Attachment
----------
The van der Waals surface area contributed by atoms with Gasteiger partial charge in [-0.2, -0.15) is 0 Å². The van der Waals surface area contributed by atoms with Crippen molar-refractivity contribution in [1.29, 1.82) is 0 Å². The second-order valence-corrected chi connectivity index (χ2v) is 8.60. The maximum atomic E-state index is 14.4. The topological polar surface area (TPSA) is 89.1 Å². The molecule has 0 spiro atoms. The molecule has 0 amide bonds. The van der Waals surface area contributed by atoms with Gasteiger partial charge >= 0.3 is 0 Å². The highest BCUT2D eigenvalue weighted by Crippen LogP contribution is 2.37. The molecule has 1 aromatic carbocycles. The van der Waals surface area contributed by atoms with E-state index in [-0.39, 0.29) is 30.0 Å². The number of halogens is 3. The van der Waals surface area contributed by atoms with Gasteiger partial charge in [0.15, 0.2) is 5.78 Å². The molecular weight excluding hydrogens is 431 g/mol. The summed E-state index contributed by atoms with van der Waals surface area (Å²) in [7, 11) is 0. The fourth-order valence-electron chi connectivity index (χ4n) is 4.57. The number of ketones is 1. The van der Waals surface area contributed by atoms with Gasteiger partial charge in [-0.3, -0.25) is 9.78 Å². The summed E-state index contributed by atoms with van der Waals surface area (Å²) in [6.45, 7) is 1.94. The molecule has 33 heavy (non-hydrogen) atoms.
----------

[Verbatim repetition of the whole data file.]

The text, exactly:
The van der Waals surface area contributed by atoms with Gasteiger partial charge in [-0.2, -0.15) is 0 Å². The van der Waals surface area contributed by atoms with Crippen molar-refractivity contribution in [1.29, 1.82) is 0 Å². The second-order valence-corrected chi connectivity index (χ2v) is 8.60. The maximum atomic E-state index is 14.4. The topological polar surface area (TPSA) is 89.1 Å². The molecule has 0 spiro atoms. The molecule has 0 amide bonds. The van der Waals surface area contributed by atoms with Gasteiger partial charge >= 0.3 is 0 Å². The highest BCUT2D eigenvalue weighted by Crippen LogP contribution is 2.37. The molecule has 1 aromatic carbocycles. The van der Waals surface area contributed by atoms with E-state index in [-0.39, 0.29) is 30.0 Å². The number of halogens is 3. The van der Waals surface area contributed by atoms with Gasteiger partial charge in [0.15, 0.2) is 5.78 Å². The molecular weight excluding hydrogens is 431 g/mol. The summed E-state index contributed by atoms with van der Waals surface area (Å²) in [7, 11) is 0. The fourth-order valence-electron chi connectivity index (χ4n) is 4.57. The number of ketones is 1. The van der Waals surface area contributed by atoms with Gasteiger partial charge in [-0.3, -0.25) is 9.78 Å². The summed E-state index contributed by atoms with van der Waals surface area (Å²) in [6.45, 7) is 1.94. The molecule has 33 heavy (non-hydrogen) atoms.